10 Helps for When Dad and Mom Disagree

Lisa Cherry —  March 13, 2013

football bridal veilBy Lisa Cherry

If it was up to me, football tackling could be outlawed for my boys.

If it was up to Doug, the girls might all wear the same wedding dress and just pass it down the line. 

Parents don’t always see eye to eye.  With the multitude of decisions necessary in raising children, sorting out our conflicts is a real challenge on an easy day!

But in times of crisis or stress, the pressures tend to bring out more differences. Divorced, blended families and mixed religion homes.... Wow, the obstacles to unity can be overwhelming.

Here are ten keys Doug and I have found helpful for maintaining unity in our leadership. Perhaps many of them would be helpful for you today. Modify them as needed for your particular home situation.

1. Maintain personal humility
Pride goes before a fall and God gives His grace to the humble. Those are two dandy reasons I have found to allow the Holy Spirit to examine my heart for pride!

2. Recognize that Dad and Mom have unique views for a reason. We are designed differently, and this can be a source of strength. Learn to celebrate the heart passion connection of the mother and the logical reasoning of the father. God must have thought kids need both!

3. Purpose to never put the other parent down in front of the children or in front of others. This is important in strong Christian two-parent homes as well as single parent homes. Honor the position of father or mother even if you cannot honor the behavior of that other parent. Ask God for the wisdom to speak words of life. The kids follow our example of honor/submission or dishonor/rebellion.

4. Do not give an answer to the children before consulting the other parent on significant or controversial decisions. Let them see you as a team that works together. "I will talk with your father/mother about that and get back to you," needs to be a common matter of course.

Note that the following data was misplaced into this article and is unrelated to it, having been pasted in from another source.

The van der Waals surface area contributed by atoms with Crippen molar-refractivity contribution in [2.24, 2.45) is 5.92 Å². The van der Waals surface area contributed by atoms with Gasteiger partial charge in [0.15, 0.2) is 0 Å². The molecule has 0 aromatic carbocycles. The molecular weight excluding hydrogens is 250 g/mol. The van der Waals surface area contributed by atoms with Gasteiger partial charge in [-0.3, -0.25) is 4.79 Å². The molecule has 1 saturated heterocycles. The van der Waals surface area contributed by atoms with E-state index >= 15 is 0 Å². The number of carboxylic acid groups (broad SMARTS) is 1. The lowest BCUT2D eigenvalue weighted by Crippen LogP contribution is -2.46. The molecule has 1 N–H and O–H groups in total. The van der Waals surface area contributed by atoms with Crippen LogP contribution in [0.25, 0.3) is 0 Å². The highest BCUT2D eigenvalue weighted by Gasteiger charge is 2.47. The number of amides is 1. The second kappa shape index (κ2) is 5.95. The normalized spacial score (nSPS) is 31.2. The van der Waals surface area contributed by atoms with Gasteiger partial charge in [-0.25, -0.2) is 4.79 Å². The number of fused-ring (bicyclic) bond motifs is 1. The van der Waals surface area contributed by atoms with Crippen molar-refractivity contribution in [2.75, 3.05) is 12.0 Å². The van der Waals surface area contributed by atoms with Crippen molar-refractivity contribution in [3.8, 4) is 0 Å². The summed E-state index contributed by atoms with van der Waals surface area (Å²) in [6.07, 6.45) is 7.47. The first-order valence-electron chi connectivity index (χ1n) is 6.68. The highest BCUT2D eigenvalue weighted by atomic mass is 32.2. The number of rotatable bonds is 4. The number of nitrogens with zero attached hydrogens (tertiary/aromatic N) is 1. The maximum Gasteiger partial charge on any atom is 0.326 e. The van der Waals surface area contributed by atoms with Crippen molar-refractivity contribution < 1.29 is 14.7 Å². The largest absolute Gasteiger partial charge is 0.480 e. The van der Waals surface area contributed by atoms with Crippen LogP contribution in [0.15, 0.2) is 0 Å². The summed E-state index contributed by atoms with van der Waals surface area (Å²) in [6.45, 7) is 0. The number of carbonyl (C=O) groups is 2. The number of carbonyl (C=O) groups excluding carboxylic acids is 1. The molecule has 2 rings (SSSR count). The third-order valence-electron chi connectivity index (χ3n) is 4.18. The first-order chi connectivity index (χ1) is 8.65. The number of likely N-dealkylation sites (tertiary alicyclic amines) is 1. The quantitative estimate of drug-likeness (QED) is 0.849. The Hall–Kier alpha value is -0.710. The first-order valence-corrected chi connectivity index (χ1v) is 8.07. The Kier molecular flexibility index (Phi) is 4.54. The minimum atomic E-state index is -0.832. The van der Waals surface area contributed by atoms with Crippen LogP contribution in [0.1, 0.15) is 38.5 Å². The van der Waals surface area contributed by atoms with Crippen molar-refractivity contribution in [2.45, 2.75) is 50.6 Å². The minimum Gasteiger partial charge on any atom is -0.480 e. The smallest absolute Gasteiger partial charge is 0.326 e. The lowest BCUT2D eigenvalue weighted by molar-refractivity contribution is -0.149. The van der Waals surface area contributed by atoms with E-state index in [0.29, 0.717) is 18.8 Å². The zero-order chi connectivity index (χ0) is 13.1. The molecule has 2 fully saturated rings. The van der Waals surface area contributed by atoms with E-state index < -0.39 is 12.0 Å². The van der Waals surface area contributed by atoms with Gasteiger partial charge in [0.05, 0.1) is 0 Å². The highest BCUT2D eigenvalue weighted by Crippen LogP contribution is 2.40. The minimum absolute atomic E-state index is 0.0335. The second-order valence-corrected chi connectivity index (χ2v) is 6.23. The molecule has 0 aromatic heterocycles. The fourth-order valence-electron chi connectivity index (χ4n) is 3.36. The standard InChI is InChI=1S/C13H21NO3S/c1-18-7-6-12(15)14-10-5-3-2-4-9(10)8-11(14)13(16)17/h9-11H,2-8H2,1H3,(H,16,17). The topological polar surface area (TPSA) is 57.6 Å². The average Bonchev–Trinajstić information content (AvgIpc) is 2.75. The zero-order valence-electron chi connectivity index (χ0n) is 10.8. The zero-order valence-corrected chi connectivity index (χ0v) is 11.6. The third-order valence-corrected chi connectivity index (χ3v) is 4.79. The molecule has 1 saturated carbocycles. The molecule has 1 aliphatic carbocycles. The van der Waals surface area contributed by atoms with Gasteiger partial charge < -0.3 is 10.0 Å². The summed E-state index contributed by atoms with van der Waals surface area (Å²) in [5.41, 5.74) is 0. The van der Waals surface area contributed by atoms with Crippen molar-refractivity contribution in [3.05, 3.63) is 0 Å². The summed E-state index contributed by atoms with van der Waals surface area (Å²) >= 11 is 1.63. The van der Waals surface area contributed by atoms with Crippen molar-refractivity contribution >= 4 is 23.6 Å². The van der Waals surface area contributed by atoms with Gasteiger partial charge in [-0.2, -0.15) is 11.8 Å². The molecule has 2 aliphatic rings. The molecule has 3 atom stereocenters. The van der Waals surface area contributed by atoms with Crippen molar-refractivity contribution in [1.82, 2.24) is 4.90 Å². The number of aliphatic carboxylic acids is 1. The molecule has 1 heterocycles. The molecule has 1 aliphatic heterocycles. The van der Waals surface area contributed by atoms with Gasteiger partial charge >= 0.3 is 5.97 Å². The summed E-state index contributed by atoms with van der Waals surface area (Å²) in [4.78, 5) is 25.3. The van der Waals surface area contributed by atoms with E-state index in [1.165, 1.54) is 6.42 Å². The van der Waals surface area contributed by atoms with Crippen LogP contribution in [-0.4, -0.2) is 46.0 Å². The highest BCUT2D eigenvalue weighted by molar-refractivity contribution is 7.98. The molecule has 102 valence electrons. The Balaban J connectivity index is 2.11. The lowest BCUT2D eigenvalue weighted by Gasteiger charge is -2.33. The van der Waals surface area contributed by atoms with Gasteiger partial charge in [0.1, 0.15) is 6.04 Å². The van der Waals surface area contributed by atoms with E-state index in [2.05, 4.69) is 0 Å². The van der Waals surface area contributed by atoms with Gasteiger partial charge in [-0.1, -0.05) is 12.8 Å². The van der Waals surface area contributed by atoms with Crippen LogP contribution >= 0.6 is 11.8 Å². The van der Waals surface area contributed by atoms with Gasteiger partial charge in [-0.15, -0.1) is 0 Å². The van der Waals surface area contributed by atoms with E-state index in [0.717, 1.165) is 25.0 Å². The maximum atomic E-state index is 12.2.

5. Do not allow your kids to play one parent off the other.
This family behavior leads to parental strife and oversensitivity. We have taught our children that trying to move around my "no" by going to Doug or vice versa will result in their loss.....and a significant punishment!

6. Learn to hear out the viewpoint of the other parent. Listening is a skill that can be matured.

7. Honor each other even when someone makes a parenting error.
This is critical to a marriage. Notice I said "when" not "if." All of us will make errors and no one likes failure. How we handle one another in those vulnerable moments can either bring strength and healing, or weakness and disaster.

8. Pray together. God knows more than either parent. He will respond to our cries for wisdom and courage. Cancel arguing with each other and drop to your knees together!

9. Be willing to wait longer than is comfortable for a final answer until you reach proper agreement. Your children will respect your sincere efforts to reach a God-honoring decision even if they may be irritated by your delay. And by watching your sincere efforts, they are learning positive marriage and interpersonal skills.

10. Consider the possibility that both parents may be partially right and the decision needs a creative combination of each person's viewpoint.
I am constantly amazed at how often this is true for Doug and me. IF we are flowing well with keys 1-9, we have the opportunity to see God pull us through the tough scrapes of parenting. If we do not have keys 1-9 flowing smoothly......well, perhaps we better not go there! :)

 What keys have you found that has helped your family? We would love to hear your ideas.

Click here, then scroll down to the end of the post to leave a comment. 

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This post is gratefully linked to:  Top Ten Tuesday    Titus 2sdays     Titus 2 Tuesdays     Tuesday Tips   Teach Me Tuesdays       Domestically Divine Tuesdays        Encourage One Another    Works for Me Wednesday    Wifey Wednesday      Wholehearted Home Wednesday    Tell His Story     Winsome Wednesday      Marital Oneness Mondays     Welcome Home    Modest Mondays  Marriage Monday

  • http://wholehearted-home.blogspot.com/ Judith

    Thanks so much!! This was excellent!! Stopping by from My Daily Walk.

  • http://twitter.com/mommyhead Tara Cherry

    This is really good stuff.  I know when I was a kid I would always try to play one parent off of the other and have already noticed my 4 year old doing this at times.  Great list of helpful hints

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